Monday, 21 May 2012

Living in my 'fridge

I do other things than make furniture.

I like to make things, I always have done.  I used to be a computer programmer. That is making things, but something most people can't see - only use.

One thing I like to make is bread.  Why?  I like to know what is in it. All I put in my bread is flour, water, salt and some kind of yeast. No bread improvers. No chemicals and additives that get 'destroyed' during the baking so they are not listed in the ingredients. Just flour, water, salt and some kind of yeast.

My yeast, or rather sourdough leaven lives in my 'fridge. It isn't that old. I only started it on 29th December 2011.  I remember its birthday. All the leaven is really is a living culture of yeast. People have these cultures that are many many years old. And I am talking 30, 40, 50 years old.

When I make sourdough, I use this leaven instead of dried yeast.  It takes a bit more work, but not that much more, but the bread does really taste good.

To start the process going, a couple of days before I want to bake (normally baking day is Saturday), I take the leaven out of the 'fridge and let it warm up for a few hours. This is what it looks like:

The leaven lives in a clip lid box in the 'fridge
Bit scary, isn't it?  Don't worry it is fine. It has a fermentation/sour/beer smell. This is normal, and is what adds flavour to the bread. I can't just use the leaven as is, it needs to be fed a couple of times to get it nice and active. It eats flour and water. So I mix up a 2:3 flour/water mix and feed it. Probably a couple of times over a 24 hour period.

Once the leaven is nice and active, I can start to make the sourdough. The first stage is to make something called a sponge. Basically it is a flour and water mix to which a ladle full of leaven is added. This sponge is then left ferment overnight, while the leaven can go back in the 'fridge till next time.

This is the sponge after an overnight ferment.

The 'sponge' after fermenting overnight

It has a very light and bubbly texture and smells very beer like. Reminds me of being a kid (probably about 12 years old) and when I got into home beer making. Now that is another story.....

Anyway. Back to the bread.  I take the sponge and then mix it with the rest of the flour and some salt. I may sometimes add a tablespoon of oil. Sometimes I don't. I then shove all this in my mixer and give it a right good ten mins of kneading. Yes, I know I could do it by hand. But I don't as I have a nice mixer, so I use that.

A KitchenAid mixer. What a gadget!

After the kneading process, I end up with a firm dough that is not wet or sticky.

The mixed dough hanging on the mixer dough hook

Now I have to play the game of letting the dough rest for an hour or so, and then shaping it into a tight ball. I will do this four or five times. During this time, the yeast will convert the flour proteins into gluten, and by making the dough into a tight ball, the gluten strands are being pulled and stretched. This has the effect of giving the dough strength and helps keep the dough in shape.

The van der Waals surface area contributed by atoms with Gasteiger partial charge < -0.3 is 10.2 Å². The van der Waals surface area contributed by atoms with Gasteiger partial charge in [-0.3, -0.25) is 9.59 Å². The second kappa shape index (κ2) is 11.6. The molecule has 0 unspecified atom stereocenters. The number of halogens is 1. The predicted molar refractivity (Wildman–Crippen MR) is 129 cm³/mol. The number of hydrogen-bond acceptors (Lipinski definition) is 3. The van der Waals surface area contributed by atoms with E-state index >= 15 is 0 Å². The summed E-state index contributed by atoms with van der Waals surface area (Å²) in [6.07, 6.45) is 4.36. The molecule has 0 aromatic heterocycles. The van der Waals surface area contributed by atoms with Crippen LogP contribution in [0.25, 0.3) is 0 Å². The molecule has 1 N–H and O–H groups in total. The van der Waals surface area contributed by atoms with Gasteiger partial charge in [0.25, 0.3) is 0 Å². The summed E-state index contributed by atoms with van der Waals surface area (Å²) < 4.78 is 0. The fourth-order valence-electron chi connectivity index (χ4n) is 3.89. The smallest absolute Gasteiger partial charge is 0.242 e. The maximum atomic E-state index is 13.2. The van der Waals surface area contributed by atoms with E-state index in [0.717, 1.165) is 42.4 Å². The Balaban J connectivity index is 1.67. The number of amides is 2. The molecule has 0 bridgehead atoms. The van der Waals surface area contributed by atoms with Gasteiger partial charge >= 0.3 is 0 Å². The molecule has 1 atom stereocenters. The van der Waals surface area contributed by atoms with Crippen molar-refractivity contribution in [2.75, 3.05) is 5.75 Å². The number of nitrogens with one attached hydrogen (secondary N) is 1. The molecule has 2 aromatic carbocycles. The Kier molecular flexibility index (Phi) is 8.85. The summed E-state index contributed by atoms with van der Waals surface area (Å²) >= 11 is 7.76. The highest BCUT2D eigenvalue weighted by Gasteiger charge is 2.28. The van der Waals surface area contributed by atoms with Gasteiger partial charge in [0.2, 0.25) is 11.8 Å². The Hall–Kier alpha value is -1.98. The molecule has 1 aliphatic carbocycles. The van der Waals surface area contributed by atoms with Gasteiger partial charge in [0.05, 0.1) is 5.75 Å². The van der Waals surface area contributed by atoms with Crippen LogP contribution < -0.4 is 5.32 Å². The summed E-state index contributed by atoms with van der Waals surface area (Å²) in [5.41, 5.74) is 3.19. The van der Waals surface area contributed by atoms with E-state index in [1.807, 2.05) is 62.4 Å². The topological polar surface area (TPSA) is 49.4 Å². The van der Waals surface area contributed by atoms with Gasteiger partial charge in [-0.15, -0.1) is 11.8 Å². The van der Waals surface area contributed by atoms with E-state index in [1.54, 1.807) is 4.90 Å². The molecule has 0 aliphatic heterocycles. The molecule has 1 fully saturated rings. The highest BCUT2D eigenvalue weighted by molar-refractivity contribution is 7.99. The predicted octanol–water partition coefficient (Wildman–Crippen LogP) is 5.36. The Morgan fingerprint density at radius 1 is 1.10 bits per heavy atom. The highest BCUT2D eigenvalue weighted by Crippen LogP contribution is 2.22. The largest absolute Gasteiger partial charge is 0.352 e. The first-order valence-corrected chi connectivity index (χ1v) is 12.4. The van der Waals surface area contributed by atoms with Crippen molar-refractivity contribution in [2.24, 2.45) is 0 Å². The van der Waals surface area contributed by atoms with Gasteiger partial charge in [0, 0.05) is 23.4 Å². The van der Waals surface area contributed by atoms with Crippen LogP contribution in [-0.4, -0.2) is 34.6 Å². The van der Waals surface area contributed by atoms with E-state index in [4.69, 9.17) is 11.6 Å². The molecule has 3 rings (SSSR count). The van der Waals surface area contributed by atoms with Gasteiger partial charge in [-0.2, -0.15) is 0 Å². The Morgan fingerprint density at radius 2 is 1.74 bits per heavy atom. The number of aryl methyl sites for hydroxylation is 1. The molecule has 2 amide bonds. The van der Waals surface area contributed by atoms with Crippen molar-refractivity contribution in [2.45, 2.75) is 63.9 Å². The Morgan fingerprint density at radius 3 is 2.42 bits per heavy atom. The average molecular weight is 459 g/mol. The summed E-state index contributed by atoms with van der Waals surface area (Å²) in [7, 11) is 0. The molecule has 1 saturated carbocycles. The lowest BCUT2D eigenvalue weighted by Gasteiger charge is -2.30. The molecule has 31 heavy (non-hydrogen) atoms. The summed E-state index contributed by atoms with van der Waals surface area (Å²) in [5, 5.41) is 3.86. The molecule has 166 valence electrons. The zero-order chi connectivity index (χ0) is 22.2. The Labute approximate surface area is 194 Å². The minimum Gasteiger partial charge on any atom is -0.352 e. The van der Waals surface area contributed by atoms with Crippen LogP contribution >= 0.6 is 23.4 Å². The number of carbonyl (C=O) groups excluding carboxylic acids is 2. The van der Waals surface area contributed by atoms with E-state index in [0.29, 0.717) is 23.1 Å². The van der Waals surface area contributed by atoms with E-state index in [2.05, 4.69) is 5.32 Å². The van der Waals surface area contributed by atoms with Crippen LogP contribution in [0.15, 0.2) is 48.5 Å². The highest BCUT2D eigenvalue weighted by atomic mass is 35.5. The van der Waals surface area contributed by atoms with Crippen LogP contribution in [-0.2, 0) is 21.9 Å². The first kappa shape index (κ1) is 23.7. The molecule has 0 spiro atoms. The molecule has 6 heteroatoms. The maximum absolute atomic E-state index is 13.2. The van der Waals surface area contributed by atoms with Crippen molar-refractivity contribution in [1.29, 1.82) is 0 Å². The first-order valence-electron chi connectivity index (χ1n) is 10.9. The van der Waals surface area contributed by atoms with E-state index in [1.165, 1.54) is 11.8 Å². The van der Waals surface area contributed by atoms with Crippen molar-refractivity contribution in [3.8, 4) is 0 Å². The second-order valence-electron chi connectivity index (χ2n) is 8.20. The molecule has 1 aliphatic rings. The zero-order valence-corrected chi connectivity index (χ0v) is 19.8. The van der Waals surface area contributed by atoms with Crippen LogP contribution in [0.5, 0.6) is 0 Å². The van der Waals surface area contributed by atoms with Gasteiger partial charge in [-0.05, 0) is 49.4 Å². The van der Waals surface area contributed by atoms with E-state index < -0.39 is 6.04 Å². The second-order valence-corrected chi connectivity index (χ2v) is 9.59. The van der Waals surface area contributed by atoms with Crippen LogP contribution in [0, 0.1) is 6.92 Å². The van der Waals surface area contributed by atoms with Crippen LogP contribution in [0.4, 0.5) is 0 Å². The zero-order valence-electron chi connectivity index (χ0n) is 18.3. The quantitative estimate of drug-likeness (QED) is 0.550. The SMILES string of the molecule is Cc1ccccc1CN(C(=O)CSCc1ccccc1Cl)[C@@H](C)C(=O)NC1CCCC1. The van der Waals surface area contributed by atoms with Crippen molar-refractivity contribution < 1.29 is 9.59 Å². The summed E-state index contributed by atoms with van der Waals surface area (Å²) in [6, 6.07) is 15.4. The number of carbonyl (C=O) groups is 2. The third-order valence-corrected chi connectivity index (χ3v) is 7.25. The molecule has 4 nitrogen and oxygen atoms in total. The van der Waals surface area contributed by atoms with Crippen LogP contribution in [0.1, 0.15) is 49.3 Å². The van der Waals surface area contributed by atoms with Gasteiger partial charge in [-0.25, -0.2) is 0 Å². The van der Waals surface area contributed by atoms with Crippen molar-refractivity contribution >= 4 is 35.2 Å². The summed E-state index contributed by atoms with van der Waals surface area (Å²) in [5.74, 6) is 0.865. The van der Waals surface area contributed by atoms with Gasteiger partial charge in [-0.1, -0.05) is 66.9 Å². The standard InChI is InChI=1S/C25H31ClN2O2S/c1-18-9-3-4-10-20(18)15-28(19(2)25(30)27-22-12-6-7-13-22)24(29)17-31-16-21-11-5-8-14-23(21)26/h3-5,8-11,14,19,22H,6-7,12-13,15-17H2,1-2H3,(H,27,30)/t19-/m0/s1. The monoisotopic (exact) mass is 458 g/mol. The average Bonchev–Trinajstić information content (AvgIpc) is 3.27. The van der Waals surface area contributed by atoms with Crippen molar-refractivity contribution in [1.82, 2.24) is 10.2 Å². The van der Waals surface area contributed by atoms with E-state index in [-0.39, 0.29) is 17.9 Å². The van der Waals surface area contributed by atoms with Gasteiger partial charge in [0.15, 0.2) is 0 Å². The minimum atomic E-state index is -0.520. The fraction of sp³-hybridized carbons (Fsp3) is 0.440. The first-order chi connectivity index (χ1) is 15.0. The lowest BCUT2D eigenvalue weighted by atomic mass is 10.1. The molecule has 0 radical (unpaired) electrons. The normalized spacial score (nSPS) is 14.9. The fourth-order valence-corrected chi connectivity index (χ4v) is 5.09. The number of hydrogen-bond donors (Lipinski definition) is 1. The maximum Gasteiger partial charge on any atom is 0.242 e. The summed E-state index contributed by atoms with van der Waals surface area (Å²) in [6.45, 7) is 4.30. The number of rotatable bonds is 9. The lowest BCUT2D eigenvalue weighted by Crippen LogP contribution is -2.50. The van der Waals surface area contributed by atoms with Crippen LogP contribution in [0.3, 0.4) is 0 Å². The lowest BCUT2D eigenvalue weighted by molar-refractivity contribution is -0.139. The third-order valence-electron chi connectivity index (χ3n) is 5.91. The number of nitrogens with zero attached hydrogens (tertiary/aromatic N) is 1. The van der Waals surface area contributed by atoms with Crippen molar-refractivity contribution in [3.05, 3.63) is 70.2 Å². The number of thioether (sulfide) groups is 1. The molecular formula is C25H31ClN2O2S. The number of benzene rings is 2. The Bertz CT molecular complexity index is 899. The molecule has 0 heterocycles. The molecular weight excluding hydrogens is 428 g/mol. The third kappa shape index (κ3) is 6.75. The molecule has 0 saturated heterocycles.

A shaped ball of dough

After this repetitive ball making process, the dough can then be shaped into the final shape for baking. It can be a stubby cylinder, a ball, turned into rolls or even a baguette. Toppings can be added, for example oats, poppy seeds, sunflower seeds or just a dusting of flour. Then once again the dough is left for an hour or so for final proving.

Then madness. It all happens so quick. Slash the top of the bread to release some of that tension built by the gluten, spray with water to help form the crust, transfer the bread onto a hot pizza stone, put in an oven set to the highest temperature possible and pour a good slosh of boiling water into a tray placed at the bottom of the oven. Close the oven door. Stand back, relax and enjoy the smell of the bread cooking.

After ten mins, the oven can be turned down a bit and the bread baked for another 30 - 40 mins, until the crust is firm, has a nice colour and the bread sounds hollow when tapped.

The finished bread.
And there is the final bread. The one on the left is the sourdough, while the one on the right is made with dried yeast. Both use the same amount of wholemeal flour, same amount of water and the same amount of salt. Both went in the oven at the same time and were cooked for the same amount of time. But for some reason, the sourdough always comes out with a much darker crust.

Both taste great though.

Next time, back to woodwork!

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